Sex steroid hormones play a role in colorectal cancer (CRC) development, but little is known about their influence on tumor progression and metastasis. Because catechol-O-methyltransferase (COMT; 22q11.21) activity is an important component of estrogen-mediated carcinogenesis, we hypothesized that germline variation in COMT may be associated with CRC survival.
We identified 10 single nucleotide polymorphisms that tagged variation across two isoforms of COMT in 2,458 women with CRC from the Nurses’ Health Study, Postmenopausal Hormones Supplementary Study to the Colon Cancer Family Registry, VITamins And Lifestyle Study, and Women’s Health Initiative. All four studies participated in the Genetics and Epidemiology of Colorectal Cancer Consortium.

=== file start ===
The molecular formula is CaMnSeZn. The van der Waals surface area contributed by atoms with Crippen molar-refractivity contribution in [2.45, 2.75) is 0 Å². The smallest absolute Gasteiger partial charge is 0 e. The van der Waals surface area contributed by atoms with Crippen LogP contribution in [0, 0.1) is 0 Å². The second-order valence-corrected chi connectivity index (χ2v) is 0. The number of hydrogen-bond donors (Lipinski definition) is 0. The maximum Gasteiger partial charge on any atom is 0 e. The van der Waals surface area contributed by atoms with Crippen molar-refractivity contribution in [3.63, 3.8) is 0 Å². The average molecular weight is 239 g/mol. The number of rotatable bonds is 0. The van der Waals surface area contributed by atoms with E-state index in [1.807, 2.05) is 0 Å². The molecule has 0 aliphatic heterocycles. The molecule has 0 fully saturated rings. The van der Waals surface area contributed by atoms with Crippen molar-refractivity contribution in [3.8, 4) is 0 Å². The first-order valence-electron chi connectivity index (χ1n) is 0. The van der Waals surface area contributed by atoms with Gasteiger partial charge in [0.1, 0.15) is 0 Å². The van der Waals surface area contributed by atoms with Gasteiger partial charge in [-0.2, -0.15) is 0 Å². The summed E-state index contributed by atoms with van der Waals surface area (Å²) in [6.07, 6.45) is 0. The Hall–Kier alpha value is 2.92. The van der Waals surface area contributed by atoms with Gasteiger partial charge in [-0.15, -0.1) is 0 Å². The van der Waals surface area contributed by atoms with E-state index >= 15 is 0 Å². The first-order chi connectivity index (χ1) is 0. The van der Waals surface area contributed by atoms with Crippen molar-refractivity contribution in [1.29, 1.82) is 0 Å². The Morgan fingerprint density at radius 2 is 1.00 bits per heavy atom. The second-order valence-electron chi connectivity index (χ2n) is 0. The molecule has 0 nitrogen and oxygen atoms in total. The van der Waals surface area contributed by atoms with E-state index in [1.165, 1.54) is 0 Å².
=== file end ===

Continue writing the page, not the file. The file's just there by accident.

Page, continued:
During a median follow-up of 7 years across all studies, there were 799 deaths, including 566 deaths from CRC. Based on multiple comparisons, no associations between single nucleotide polymorphisms and CRC-specific or overall survival reached statistical significance, including the well-characterized Val108/158Met polymorphism (rs4680; CRC-specific survival: hazard ratio per minor allele, 1.04; 95% CI, 0.92-1.17; overall survival: hazard ratio per minor allele, 1.01; 95% CI, 0.90-1.14).
In this large study of women with CRC, we find no evidence that common inherited variation in COMT is associated with survival time after diagnosis.